The last time I talked about the sun, I was very brief. I would like to go into more detail so we can get a better picture of how magnificent this star is.
Our sun is the center of our solar system. It is estimated to be 4.6 billion years old. Everything in our solar system moves around the sun. According to NASA, this means there are “eight planets, at least five dwarf planets, tens of thousands of asteroids, and hundreds of thousands to three trillion comets and icy bodies” that orbit the sun.
The sun makes up 99.8% of the mass of our solar system. Its volume is 338,102,469,632,763,000 mi³. That’s 338 quadrillion cubed miles. To help wrap our heads around that gigantic number, we can also say that over one million Earths could fit into the sun. Even then it’s quite difficult to understand how massive this star is, and it’s not even a solid body!
The sun is made up of 92.1% hydrogen and 7.8% helium. The sun has six regions: “the core, the radiative zone, and the convective zone in the interior; the visible surface (the photosphere); the chromosphere; and the outermost region, the corona.” In the core, the temperature is roughly 27 million degrees Fahrenheit. It is so hot that thermonuclear fusion could happen. The majority of the heat and light that reaches Earth comes from the core. Energy from the core moves outward, into the radiative zone. It takes the energy about 170,000 years to get from the core to the convective zone. Again, that shows how huge the sun is!
The temperature in the convective zone is greatly reduced, only 3.5 million degrees. At this region of the sun plasma moves upwards towards the photosphere.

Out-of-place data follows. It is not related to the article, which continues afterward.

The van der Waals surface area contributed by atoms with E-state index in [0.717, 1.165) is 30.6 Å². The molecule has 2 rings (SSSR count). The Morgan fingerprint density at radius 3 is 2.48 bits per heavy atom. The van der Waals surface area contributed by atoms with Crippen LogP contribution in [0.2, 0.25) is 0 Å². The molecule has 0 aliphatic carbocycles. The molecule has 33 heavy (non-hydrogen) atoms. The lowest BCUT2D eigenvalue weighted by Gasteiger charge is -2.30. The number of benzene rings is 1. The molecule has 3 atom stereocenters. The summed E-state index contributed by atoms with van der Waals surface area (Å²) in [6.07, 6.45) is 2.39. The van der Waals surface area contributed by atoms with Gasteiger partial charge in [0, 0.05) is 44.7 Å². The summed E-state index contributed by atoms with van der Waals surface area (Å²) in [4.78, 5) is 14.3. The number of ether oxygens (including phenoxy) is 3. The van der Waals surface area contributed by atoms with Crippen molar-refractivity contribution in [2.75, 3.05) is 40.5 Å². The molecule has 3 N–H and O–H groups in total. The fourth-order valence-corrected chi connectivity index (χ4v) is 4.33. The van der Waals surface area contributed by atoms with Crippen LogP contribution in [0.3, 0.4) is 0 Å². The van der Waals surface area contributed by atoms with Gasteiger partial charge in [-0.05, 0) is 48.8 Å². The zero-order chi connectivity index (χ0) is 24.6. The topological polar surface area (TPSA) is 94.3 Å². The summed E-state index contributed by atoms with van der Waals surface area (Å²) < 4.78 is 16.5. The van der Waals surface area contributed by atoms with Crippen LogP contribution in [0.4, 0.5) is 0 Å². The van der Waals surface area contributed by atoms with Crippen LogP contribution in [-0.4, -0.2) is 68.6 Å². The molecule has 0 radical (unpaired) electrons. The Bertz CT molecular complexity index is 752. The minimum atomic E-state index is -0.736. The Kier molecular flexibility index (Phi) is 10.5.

The photosphere is 300 miles thick but still radiation finds a way to escape. This radiation then travels away from the sun, travelling for 8 minutes before we can see it (as sunlight) on Earth. The temperature in the photosphere is a cool 10,000 degrees. The chromosphere and the corona are above the photosphere. The corona reaches all the way to Pluto (Dr. Tony Phillips, 2008). Both it and the chromosphere can only be seen during a total solar eclipse. The red rim is the chromosphere while the white crown is the corona. Surprisingly here, the temperatures actually rise and can get as high as 3.5 million degrees. According to NASA, scientists have not been able to explain why this happens, although with new data coming in they are working on an answer.
The sun is the closest star to Earth, being 92.96 million miles (149.60 million kilometers) away. This distance is known as an astronomical unit (AU) and is used to measure distances all throughout the solar system.
So let’s do a quick recap.
The sun is a really old, large, hot star. It is the center of our solar system and all the bodies in this system orbit it. The sun provides us with both light and heat and allows humans and other living organisms to survive. In the end, it’s a very impressive star that I’m glad to have around!
Most of my information came from NASA’s Solar System Exploration site. Unless otherwise mentioned and cited, the information is from that site.